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Does heating matter affect the mass of an object?

Whether or not heating matter affects the mass of an object depends on how hot you make the object. Normal heating of matter has little effect on the mass of an object. However, if you heat a substance like hydrogen to the point where you strip off the electron, the electron and the proton have more mass than the hydrogen atom. Then when the proton and electron come together, they will give off heat. You can calculate the amount by looking up the mass of the electron and the proton and subtracting the weight of a hydrogen atom. The formula is e = Mc2


Why pure water is a bad conductor of electricity?

Water does not conduct electricity. It is the impurities (ions) that allow water to conduct electricityPure water is 'bad' conductor of electricity. As there are 'no' free electrons there to carry electricity forward. As hydrogen has 'shared' the only electron with oxygen atom, it has 'relative' positive charge. Hydrogen does not 'donate' electron to oxygen, though it 'demands' electron from hydrogen. Otherwise hydrogen will get 'net' positive charge. So water becomes one of the most polar molecule. And so it forms 'Hydrogen bond' with other molecules. Once you add salts like sodium and potassium chloride to it, which are fully ionized, it becomes very good conductor of electricity. Now question arises 'Why sodium and potassium get 100 % ionized'. For that you see the electronic configuration of them. Sodium has 2,8,1 and potassium has 2,8,8,1. Chlorine has 2,8,7. So sodium and potassium wants to 'give' extra electron to other atoms so that there 'octate' is full filled. By giving this 'extra electron', They both have 10 and 18 electron in hand. So 'net' loss of 'about' 10 % to 5 % electrical charge only respectively. Chlorine want extra electron to full fill outer orbit. For it, it is 'net' gain of 'about' 10 % electrical charge only. In case of hydrogen to give electron is 100 % loss or gain of electrical charge, so it has to thinks twice before giving or taking electron. So it 'shares' electron with other hydrogen atom. So both have 2 electrons in there outer orbit. It is the oxygen,chlorine atom whoforcibly try to take away electron from hydrogen atom to complete there 'octate'.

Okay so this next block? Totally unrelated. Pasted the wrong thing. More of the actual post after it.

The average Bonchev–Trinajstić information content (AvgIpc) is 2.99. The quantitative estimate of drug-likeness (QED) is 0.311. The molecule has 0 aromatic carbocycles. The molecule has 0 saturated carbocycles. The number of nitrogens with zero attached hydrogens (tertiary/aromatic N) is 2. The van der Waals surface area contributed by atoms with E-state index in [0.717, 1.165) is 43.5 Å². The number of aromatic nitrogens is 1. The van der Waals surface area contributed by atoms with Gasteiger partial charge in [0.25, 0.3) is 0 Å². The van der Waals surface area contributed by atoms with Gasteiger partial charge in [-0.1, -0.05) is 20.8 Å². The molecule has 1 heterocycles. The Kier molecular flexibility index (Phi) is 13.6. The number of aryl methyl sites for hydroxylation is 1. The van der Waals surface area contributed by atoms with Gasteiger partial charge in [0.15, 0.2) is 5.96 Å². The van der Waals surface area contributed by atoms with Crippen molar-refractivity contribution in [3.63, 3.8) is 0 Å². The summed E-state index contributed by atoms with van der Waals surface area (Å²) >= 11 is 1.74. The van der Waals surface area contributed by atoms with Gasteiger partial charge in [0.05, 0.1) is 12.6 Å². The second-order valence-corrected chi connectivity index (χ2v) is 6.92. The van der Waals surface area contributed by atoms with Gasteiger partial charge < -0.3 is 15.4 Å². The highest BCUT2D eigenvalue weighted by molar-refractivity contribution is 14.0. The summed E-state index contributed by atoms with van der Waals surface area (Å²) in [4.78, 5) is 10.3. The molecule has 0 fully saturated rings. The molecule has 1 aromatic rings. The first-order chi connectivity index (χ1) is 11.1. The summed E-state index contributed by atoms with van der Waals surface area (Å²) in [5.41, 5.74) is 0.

What two electron carrier molecules feed electrons into the electron transport chain?

NADH and FADH give high energy e- to the ETC which produces a high concentration gradient of hydrogen ions which then feed down into ATP synthase. The energy of the hydrogen ions moving down the ATP synthase generates the production of 36ATP in the mitochondria cristae.


Why is oxygen gas produced from the decomposition of H2O2 and not hydrogen gas?

Hydrogen has a much lower attraction for electrons than oxygen does (or in more technical terms, oxygen has a much higher electronegativity). So when hydrogen gives up an electron to oxygen, it creates a strong chemical bond (although not an ionic bond; hydrogen's electronegativity is too high for that). When hydrogen peroxide gives up excess oxygen, the hydrogen remains bonded to the remaining oxygen (since hydrogen peroxide becomes water, H2O). If instead the hydrogen peroxide were to give up hydrogen, you would lose the powerful bond between hydrogen and oxygen, and all you would get in exchange would be a much weaker bond between hydrogen atoms and other hydrogen atoms, in the diatomic hydrogen molecule. Chemical reactions move in the direction of the strongest available bonds.


What information does the first quantum number of an electron give?

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What information does the third quantum number of electron give?

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What information does the third quantum number of an electron give?